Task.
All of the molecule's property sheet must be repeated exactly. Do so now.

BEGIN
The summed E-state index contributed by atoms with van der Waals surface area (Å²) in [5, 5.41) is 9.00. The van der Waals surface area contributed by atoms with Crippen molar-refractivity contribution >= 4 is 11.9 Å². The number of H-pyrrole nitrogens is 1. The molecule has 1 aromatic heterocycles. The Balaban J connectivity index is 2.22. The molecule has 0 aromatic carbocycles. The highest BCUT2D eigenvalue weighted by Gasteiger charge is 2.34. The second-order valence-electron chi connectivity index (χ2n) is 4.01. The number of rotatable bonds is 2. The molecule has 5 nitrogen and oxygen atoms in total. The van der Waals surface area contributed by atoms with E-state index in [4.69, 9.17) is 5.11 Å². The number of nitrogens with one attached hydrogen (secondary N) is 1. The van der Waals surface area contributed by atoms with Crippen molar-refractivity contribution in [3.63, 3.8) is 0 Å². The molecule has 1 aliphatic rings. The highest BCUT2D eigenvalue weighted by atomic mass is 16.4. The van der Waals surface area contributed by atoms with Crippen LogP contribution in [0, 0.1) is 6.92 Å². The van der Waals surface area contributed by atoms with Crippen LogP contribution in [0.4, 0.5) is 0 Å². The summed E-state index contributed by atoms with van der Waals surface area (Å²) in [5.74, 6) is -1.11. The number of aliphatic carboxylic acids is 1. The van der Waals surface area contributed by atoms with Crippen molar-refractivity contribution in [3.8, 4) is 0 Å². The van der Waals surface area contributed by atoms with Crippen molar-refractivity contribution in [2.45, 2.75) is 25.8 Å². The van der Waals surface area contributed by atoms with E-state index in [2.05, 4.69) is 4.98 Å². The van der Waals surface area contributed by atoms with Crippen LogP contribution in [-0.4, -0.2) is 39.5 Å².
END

The summed E-state index contributed by atoms with van der Waals surface area (Å²) in [5, 5.41) is 9.00. The van der Waals surface area contributed by atoms with Crippen molar-refractivity contribution >= 4 is 11.9 Å². The number of H-pyrrole nitrogens is 1. The molecule has 1 aromatic heterocycles. The Balaban J connectivity index is 2.22. The molecule has 0 aromatic carbocycles. The highest BCUT2D eigenvalue weighted by Gasteiger charge is 2.34. The second-order valence-electron chi connectivity index (χ2n) is 4.01. The number of rotatable bonds is 2. The molecule has 5 nitrogen and oxygen atoms in total. The van der Waals surface area contributed by atoms with E-state index in [4.69, 9.17) is 5.11 Å². The number of nitrogens with one attached hydrogen (secondary N) is 1. The van der Waals surface area contributed by atoms with Crippen molar-refractivity contribution in [3.63, 3.8) is 0 Å². The molecule has 1 aliphatic rings. The highest BCUT2D eigenvalue weighted by atomic mass is 16.4. The van der Waals surface area contributed by atoms with Crippen LogP contribution in [0, 0.1) is 6.92 Å². The van der Waals surface area contributed by atoms with Crippen LogP contribution in [0.4, 0.5) is 0 Å². The summed E-state index contributed by atoms with van der Waals surface area (Å²) in [5.74, 6) is -1.11. The number of aliphatic carboxylic acids is 1. The van der Waals surface area contributed by atoms with Crippen molar-refractivity contribution in [3.8, 4) is 0 Å². The van der Waals surface area contributed by atoms with Crippen molar-refractivity contribution in [2.45, 2.75) is 25.8 Å². The van der Waals surface area contributed by atoms with E-state index in [2.05, 4.69) is 4.98 Å². The van der Waals surface area contributed by atoms with Crippen LogP contribution in [-0.4, -0.2) is 39.5 Å².